Tuesday, July 3, 2012

Akazome Emon: Daisy Among Roses

I decided to write about a less well-known female poet by the name of Akazome Emon. She was a contemporary of Murasaki Shikibu, Izumi Shikibu, and Sei Shonagon. Being surrounded by the previously mentioned poetic giants makes her easy to gloss over. She was a lady who served at court underneath some very influential people. Her poetry was featured in a few collections but she lacks the notoriety that her contemporaries still have. 
Can be found here

Her poetry is sound and interesting. I found a couple examples that I hope you enjoy and as always, these are my translations.


I should’ve slept soundly,
Relaxed and carefree...
Late into the night,
I gazed at the moon
As it finally set.

Akazome Emon

This poem is from the Hyakuninisshu or Collection of a Hundred Poems from a Hundred Poets. The collection was compiled by Fujiwara no Teika and it is one of the most famous poetry collections in Japan. Every Japanese person is aware of it and practically every Japanese student knows the card game associated with it, karuta.
Can  be found here

This poem is about a lady who believed the promise of a man who said he would visit her in the night. She waited all night and watched the moon until finally dawn came. The poem is a bit bitter but is elegant in its own way. The normal conventions are all there: the moon as a harbinger of loneliness and the late night romantic visits depicted in the Tale of Genji and the Tale of Ise.  The poem exemplifies the boredom and restlessness of women at the time who spent countless hours waiting for visits from unreliable men. Considering that men at the time usually had several mistresses outside of their marriage and had 100% control over who they visited and communicated with, it’s an understandable sentiment.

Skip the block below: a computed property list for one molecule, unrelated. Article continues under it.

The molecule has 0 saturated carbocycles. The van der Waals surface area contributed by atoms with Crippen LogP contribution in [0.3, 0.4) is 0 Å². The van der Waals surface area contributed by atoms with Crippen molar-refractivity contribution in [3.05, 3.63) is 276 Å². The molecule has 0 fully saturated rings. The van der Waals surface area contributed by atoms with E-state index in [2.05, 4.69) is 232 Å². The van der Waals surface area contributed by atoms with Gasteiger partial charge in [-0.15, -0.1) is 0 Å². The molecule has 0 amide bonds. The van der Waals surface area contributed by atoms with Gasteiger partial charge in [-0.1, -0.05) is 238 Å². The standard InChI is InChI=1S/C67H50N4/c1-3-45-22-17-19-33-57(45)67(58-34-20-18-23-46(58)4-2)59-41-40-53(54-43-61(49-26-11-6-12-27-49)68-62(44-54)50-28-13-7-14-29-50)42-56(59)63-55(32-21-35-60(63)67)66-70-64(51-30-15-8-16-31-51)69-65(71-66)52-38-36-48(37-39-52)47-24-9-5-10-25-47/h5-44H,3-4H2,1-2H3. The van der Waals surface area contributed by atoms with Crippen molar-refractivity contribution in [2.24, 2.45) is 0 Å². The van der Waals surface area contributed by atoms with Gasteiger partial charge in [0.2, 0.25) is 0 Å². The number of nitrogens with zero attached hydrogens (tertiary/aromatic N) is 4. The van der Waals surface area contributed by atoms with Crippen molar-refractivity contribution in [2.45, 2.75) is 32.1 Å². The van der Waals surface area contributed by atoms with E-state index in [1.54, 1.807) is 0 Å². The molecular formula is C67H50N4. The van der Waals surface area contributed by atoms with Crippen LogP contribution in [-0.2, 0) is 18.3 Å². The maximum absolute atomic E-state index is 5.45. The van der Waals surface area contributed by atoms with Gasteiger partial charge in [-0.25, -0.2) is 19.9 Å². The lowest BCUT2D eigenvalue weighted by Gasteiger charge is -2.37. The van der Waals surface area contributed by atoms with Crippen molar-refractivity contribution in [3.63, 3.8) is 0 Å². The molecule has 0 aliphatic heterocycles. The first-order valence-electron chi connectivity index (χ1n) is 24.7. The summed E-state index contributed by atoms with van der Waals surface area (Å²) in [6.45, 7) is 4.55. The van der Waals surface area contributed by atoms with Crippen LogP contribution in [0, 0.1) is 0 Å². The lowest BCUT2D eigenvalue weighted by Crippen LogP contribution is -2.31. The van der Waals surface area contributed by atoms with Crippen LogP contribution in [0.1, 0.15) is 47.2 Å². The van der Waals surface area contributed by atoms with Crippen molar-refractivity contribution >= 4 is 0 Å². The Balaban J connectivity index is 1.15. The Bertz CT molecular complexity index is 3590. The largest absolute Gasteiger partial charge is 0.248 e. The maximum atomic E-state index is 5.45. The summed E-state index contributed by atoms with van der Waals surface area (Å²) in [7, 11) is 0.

Can be found here



Fields of autumn,
When I see the flowers,
My heart, it feels like
It’s completely content, or maybe
It yearns to leave me forever.

Akazome Emon

This poem was very difficult for me to translate because of the last two lines:
They both pertain to her heart which is introduced in the third line but have contrasting meanings. I had to consult this website to help with the translation. I’m still a beginner with traditional Japanese but I can notice that the two lines are practically identical except for the first word: ゆく(yuku) and とまる(tomaru). Yuku is an old fashioned way to write Iku which means “to go” and tomaru (same as modern Japanese) means “to stop”. From what I read, the first line has the meaning of complete satisfaction and contentment, and the second line has a similar meaning but means literally that her heart wants to stop or stay in this field.
So actually both lines have essentially the same meaning but she is contrasting two opposing verbs. Very tricky lady...

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